Days after his return from a secret trip to visit rebels in Syria, Sen. John McCain, R-Ariz., reflected on the "terrible, unfair" fight he said is being fought in the war-torn country, and kept pressure high on the Obama administration to increase its assistance to opposition forces fighting the regime of President Bashir Assad.
"They do not understand why we won't help them," McCain said in an interview with CNN, of the rebel forces with whom he met during his brief trip in the country. "When you look at the faces of these people and hear their stories, so many of them have lost family members. So many of them have lost friends. This is a pretty bloody, bloody business that they've been in."
McCain, who has for months been calling for the Obama administration to provide arms to the rebels, acknowledged the risks inherent to such a step. Of the risk that U.S. weapons might fall into the wrong hands, McCain suggested "identifying those people who are on our side."
"General [Salim] Idris has a very sizeable force. He has battalion commanders that he's in communications with," McCain said, of the leader of the Supreme Military Council of the Free Syrian Army coalition of rebel groups, with whom he met. "Is it a perfect organization? Of course not, because they're fighting as an insurgency. No insurgencies are perfect... We can help the right people. Is there some risk involved? Absolutely. But is the status quo acceptable?"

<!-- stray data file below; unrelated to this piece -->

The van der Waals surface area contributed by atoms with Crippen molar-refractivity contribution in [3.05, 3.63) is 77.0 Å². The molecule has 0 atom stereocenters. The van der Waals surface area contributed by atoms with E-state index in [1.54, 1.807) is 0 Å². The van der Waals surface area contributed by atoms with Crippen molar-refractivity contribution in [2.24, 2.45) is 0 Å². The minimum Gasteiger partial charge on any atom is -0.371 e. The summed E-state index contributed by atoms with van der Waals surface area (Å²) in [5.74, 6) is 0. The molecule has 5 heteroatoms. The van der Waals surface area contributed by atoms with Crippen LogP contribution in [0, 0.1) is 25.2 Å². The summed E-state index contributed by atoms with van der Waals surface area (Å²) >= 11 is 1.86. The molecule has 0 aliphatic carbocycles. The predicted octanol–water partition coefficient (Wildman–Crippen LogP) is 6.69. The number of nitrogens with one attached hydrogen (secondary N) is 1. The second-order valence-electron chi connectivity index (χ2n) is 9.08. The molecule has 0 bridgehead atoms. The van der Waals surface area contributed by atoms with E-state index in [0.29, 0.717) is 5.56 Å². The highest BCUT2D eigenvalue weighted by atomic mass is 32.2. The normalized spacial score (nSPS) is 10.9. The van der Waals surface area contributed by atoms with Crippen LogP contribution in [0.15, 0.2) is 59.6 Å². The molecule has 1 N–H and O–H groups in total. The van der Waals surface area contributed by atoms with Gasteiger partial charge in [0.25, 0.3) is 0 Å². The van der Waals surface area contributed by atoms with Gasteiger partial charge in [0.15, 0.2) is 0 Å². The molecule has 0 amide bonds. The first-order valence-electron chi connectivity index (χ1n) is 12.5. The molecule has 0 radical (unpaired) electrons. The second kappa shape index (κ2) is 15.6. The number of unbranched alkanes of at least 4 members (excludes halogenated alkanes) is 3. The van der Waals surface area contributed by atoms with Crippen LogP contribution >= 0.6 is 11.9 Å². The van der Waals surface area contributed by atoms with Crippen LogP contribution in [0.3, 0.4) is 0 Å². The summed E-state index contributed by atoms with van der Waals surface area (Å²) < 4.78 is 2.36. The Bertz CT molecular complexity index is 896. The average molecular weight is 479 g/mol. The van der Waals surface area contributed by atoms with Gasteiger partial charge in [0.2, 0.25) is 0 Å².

The Obama administration has shied away from escalating its response to the ongoing violence in Syria, despite evidence that chemical weapons were used there in the past several months. Mr. Obama has insisted that he will not act on anything less than categorical evidence, making repeated allusions to the inaccurate information that drew the U.S. into the Iraq War.
McCain has been among his most outspoken opponents on the subject, and he told CNN that since his visit, his feelings have only "intensified."
"These are human beings that are trying to achieve the same thing that we have shed American blood and treasure here for well over 200 years," he said.